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—–Original Message—–
From: G
Sent: Thursday, May 10, 2018 9:25 AM
To: wblock@loyno.edu
Subject: how to answer when an Austrian skeptic says you’re “dogmatic”

Dear Professor Block,

I’m a business engineer student from Belgium and also a huge fan of your work! I’m obviously a radical Austro-libertarian and I’m always trying to spread our word. Last night, I was discussing QE with a famous economist who is at the head of a big private bank. He was a big fan of fiat money and of fractional reserve banking while I told him that I was for a 100% gold standard, that we should never have bailed-out banks and that monetary policy shouldn’t exist. Moreover, I told him about praxeology and why economics isn’t an empirical science…

Unfortunately, I always get the answer from guys like him. Namely, that I’m too confident about our theory, that things aren’t that easy and clear, and that sometimes we should print money and sometimes we shouldn’t.

My Question to you is: How to answer to people who are saying that we believe too much in the soundness of praxeology, that we’re dogmatic and that you shouldn’t always apply the same principles?

Thank you very much for your time and I hope you will be able to answer my question.

kind regards,

G

Dear G:

Ask him how “confident” he is about the truth of the Pythagorean theorem, the claim that 2+2=4, the view that triangles have 180 degrees, the economic law that trade is necessarily beneficial, at least in the ex ante sense. If he says he is totally confident about these claims, suggest he might be “dogmatic.”

As for specific case of money and banking, suggest that he peruse the following:

Rothbard, Murray N. The Mystery of Banking, New York: Richardson and Snyder, Dutton, 1983.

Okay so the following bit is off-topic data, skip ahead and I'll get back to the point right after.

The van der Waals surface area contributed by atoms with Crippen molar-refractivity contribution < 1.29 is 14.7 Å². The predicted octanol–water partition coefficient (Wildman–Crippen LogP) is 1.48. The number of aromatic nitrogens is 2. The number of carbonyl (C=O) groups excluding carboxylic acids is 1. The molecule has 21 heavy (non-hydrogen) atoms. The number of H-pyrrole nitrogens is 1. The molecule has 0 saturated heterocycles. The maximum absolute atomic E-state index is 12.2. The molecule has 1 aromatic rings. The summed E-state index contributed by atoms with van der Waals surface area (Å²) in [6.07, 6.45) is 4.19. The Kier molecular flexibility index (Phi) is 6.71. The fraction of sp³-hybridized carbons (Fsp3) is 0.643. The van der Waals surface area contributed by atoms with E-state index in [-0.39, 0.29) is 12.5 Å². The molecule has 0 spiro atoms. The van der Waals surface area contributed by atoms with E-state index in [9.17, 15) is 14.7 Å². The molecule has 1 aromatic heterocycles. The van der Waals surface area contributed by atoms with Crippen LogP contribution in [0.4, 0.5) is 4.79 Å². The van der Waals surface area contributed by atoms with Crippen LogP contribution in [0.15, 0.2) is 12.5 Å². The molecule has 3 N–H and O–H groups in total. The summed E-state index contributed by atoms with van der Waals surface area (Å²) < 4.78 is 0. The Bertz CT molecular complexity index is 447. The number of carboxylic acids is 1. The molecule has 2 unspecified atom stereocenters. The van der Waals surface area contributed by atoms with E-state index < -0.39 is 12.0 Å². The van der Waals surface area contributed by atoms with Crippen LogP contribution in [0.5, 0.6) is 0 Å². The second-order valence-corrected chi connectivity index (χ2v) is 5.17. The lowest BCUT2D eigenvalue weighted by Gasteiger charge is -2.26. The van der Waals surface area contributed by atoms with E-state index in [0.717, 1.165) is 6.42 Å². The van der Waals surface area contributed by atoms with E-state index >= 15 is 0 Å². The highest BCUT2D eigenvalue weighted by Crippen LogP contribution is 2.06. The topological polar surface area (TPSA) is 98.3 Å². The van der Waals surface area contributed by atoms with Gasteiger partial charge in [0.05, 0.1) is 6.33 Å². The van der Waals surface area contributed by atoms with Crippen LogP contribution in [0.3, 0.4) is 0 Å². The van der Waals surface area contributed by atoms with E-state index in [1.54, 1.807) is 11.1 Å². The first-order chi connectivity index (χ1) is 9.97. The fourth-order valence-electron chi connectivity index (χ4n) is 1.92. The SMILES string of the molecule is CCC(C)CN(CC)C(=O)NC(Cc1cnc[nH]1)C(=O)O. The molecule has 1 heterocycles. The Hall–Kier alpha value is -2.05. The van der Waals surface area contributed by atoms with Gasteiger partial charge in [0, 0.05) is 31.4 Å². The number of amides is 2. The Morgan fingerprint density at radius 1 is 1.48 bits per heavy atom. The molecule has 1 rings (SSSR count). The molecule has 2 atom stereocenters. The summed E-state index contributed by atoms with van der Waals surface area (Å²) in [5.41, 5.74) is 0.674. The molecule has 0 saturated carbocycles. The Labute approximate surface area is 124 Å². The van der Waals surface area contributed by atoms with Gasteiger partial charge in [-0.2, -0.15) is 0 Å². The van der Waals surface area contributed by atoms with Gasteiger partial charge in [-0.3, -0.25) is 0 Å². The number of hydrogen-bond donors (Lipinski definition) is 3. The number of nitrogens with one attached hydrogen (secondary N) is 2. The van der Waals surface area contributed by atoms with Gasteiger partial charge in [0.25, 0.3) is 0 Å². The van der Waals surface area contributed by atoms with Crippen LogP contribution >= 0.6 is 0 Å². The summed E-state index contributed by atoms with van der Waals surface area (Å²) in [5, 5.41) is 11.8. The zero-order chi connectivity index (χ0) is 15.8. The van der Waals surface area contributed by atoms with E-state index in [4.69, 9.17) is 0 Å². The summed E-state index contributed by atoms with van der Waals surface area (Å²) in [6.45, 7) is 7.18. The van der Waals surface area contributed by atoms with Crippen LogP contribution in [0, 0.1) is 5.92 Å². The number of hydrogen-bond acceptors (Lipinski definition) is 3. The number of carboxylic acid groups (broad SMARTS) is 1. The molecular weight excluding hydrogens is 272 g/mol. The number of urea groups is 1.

Rothbard, M. 1963. America’s Great Depression. Kansas City: Sheed Andrews.
http://www.mises.org/rothbard/agd.pdf

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3:55 pm on November 16, 2018

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From: S, J
Sent: Monday, May 21, 2018 8:51 PM
To: Walter_Block Mises Libertarian

Lehmann, Claire. 2018. “Why is There a Pay Gap Between Male and Female Uber Drivers?.” February 6;
http://www.economicpolicyjournal.com/2018/02/why-is-there-pay-gap-between-male-and.html?utm_source=feedburner&utm_medium=email&utm_campaign=Feed%3A+economicpolicyjournal%2FKpwH+%28EconomicPolicyJournal.com%29

equal pay: http://www.salon.com/life/broadsheet/2010/09/01/women_pay/index.html
http://online.wsj.com/article/SB10001424052748704415104576250672504707048.html?mod=googlenews_wsj
http://www.theatlantic.com/magazine/archive/2010/07/the-end-of-men/8135/1/ end of men

http://www.economicpolicyjournal.com/2015/06/thomas-sowell-dismantles-feminism-and.html?utm_source=feedburner&utm_medium=email&utm_campaign=Feed%3A+economicpolicyjournal%2FKpwH+%28EconomicPolicyJournal.com%29, 1974

Perry, Mark J. 2014. “Once you impose the ‘ceteris paribus’ condition, the alleged 23% gender pay gap starts to quickly evaporate.” April 2;
http://www.aei-ideas.org/2014/04/once-you-impose-the-ceteris-paribus-condition-the-alleged-23-gender-pay-gap-starts-to-evaporate/

Lukas, Carrie. 2011. “There Is No Male-Female Wage Gap: A study of single, childless urban workers between the ages of 22 and 30 found that women earned 8% more than men.” Wall Street Journal, April 12;
http://online.wsj.com/article/SB10001424052748704415104576250672504707048.html?mod=googlenews_wsj

wage gap: “Study: Higher education playing bigger role in gender wage gap”
http://www.physorg.com/news169051532.html

Pay gap: equal pay: http://www.salon.com/life/broadsheet/2010/09/01/women_pay/index.html
http://online.wsj.com/article/SB10001424052748704415104576250672504707048.html?mod=googlenews_wsj
http://www.theatlantic.com/magazine/archive/2010/07/the-end-of-men/8135/1/ end of men

http://www.economicpolicyjournal.com/2015/06/thomas-sowell-dismantles-feminism-and.html?utm_source=feedburner&utm_medium=email&utm_campaign=Feed%3A+economicpolicyjournal%2FKpwH+%28EconomicPolicyJournal.com%29, 1974

Perry, Mark J. 2014. “Once you impose the ‘ceteris paribus’ condition, the alleged 23% gender pay gap starts to quickly evaporate.” April 2;
http://www.aei-ideas.org/2014/04/once-you-impose-the-ceteris-paribus-condition-the-alleged-23-gender-pay-gap-starts-to-evaporate/